Making a North Indian Thali at Jamie Oliver’s Cookery School
One of the things about being a home cook rather than being someone classically trained, I’ve always got something to learn. Okay, that could be said of every cook, experienced or not, but my cookery knowledge seems a little mad. I can make a creme patissiere one handed while scrolling through Instagram at the same time, but on the other hand my fish filleting skills leave a lot to be desired. For everyone of every skill level, there are some great cookery courses and one off classes out there, and on Saturday I grabbed Sherin for our latest ‘girl date’ and headed over to Jamie Oliver’s new cookery school in Shepherds Bush to learn how to make a North Indian Thali: something I had no idea about, and something Sherin eats at home, but has not been confident enough to attempt to make herself (she’s my usual cookery class partner in crime, as a total novice!)
A few notes on the school itself: it is located inside a massive space at the back of Jamie’s Italian in Westfield White City, and is split into two different classrooms. Both scream Jamie with the style and decor. There is also a serving bar, and space to eat your food once you’ve cooked it with your classmates. You can browse all of the classes available here (there is a great mix of weeknight evening, weekend couple of hour, or all day classes), but a few I’d love to try include ‘Unbeatable Filled Pasta’, ‘Vietnamese Street Food’ and their skills based ‘Dipping into Chocolate’ class. They also host kids classes, and one off classes with up and coming chefs and food writers. Recently, I was gutted to have missed a Korean feast class by Jordan Bourke (one half of the team behind my most exciting new cookbook acquisition, Our Korean Kitchen).
Out of all of the cookery classes I’ve attended in London over the past few years (ranging from really intense, skills based classes to chilled evenings with friends) this has to be one of my favourites. The atmosphere was really relaxed and chilled, and our teacher was really chilled and approachable. Our Saturday afternoon class was filled with couples (you share a workstation and work together on the meal, so their evening classes are a great date night idea), pairs of friends, and families looking for something different to do together at the weekend, or to celebrate a special birthday. You’re greeted with prosecco, really setting the tone of the class.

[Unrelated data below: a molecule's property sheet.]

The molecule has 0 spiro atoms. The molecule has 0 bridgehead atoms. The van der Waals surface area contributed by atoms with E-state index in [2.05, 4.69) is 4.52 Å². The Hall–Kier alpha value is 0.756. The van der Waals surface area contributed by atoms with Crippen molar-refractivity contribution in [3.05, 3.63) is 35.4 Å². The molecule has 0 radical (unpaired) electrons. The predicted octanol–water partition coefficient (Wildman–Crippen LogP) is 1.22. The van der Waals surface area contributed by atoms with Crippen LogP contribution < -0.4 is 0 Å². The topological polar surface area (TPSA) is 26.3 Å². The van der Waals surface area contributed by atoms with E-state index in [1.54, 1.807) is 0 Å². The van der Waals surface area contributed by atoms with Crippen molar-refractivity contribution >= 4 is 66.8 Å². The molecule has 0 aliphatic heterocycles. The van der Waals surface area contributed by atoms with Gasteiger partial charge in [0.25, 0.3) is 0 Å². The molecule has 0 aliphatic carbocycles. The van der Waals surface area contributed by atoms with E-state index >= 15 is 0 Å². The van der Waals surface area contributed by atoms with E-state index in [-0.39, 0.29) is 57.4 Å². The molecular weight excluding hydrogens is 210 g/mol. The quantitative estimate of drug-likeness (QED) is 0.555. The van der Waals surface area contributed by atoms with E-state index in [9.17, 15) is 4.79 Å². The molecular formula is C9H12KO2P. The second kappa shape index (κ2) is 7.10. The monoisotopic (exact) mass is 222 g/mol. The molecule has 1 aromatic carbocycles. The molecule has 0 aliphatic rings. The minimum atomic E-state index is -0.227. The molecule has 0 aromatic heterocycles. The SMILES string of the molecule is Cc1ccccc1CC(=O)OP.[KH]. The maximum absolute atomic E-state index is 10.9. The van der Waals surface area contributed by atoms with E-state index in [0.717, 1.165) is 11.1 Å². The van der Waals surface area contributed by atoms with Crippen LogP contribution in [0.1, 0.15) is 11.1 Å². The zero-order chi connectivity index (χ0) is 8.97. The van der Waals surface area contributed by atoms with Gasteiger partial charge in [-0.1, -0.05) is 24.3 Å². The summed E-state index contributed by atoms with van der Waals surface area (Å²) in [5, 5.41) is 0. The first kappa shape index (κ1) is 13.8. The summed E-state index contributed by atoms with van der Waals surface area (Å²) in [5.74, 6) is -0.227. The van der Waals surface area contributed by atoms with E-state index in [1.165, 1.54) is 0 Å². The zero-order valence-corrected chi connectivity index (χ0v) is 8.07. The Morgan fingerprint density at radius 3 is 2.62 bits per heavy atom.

If you’re a beginner or a bit more experienced, you will get something out of the class (other than a delicious meal at the end which you can then again make at home – they email you the recipes after the class). You get some basic knife skills, and helpful tips about using spices. Everything is explained, and while it was in no way news to me how to tell the difference between ground cumin and ground coriander, my biggest takeaway from the class (aside from a delicious new way to make okra) was that when you’ve been working with chillies (either chopping fresh or chilli powder) you should wash your hands straight away in cold water, not warm. It closes the pours so the heat doesn’t get into your skin, saving you from any chilli hand/ eye contact disasters later on. It makes sense, but I’d never have thought of that by myself!
My second takeaway from the class is that the next time I make Indian food, I’m going to be making some basic chapati to mop up all of the food; it turns out that they’re stupidly easy to make, and you don’t even need a recipe. Add a little salt (for flavour) to a bowl of chapati flour (or a mixture of plain and wholemeal flour), make a well in the flour in a mixing bowl, and pour a little water into the well. Mix with your fingers, adding water as you for to bring it together into a not too wet and sticky, but not too dry dough. Flour a clean surface and a rolling pin, and roll the mixture out into manageable circles, flattening each piece of dough before rolling. Fry one at a time in a hot, dry frying pan until puffed in the middle and slightly browned on each side.
I have to say, after it had been sufficiently Instagrammed (I think I’m out of the running as I was invited along to review the class, but the cookery school are giving away free classes to students best Instagrams, so it is worth taking the time to snap your meal!), we were both really proud of what we had produced. There were some sticky moments: I’m tempted to buy Sherin a knife skills class for her next birthday as I was in continuous fear for her fingers, and I was almost utterly defeated by my first ever encounter with an induction hob), but it was an excellent class, and everything was utterly delicious.
Classes start at £35 for grown ups (£30 for kids) and there are spaces available on so many different classes right into the New Year. Some of the classes also offer £10 off if you book for two of you, so it would make a great Christmas gift, something for you and one of your loved ones to enjoy in the New Year. You can check out all of the classes here, follow the cookery school on Twitter here, like them on Facebook here, and be prepared to see that okra appear here on the blog sometime soon!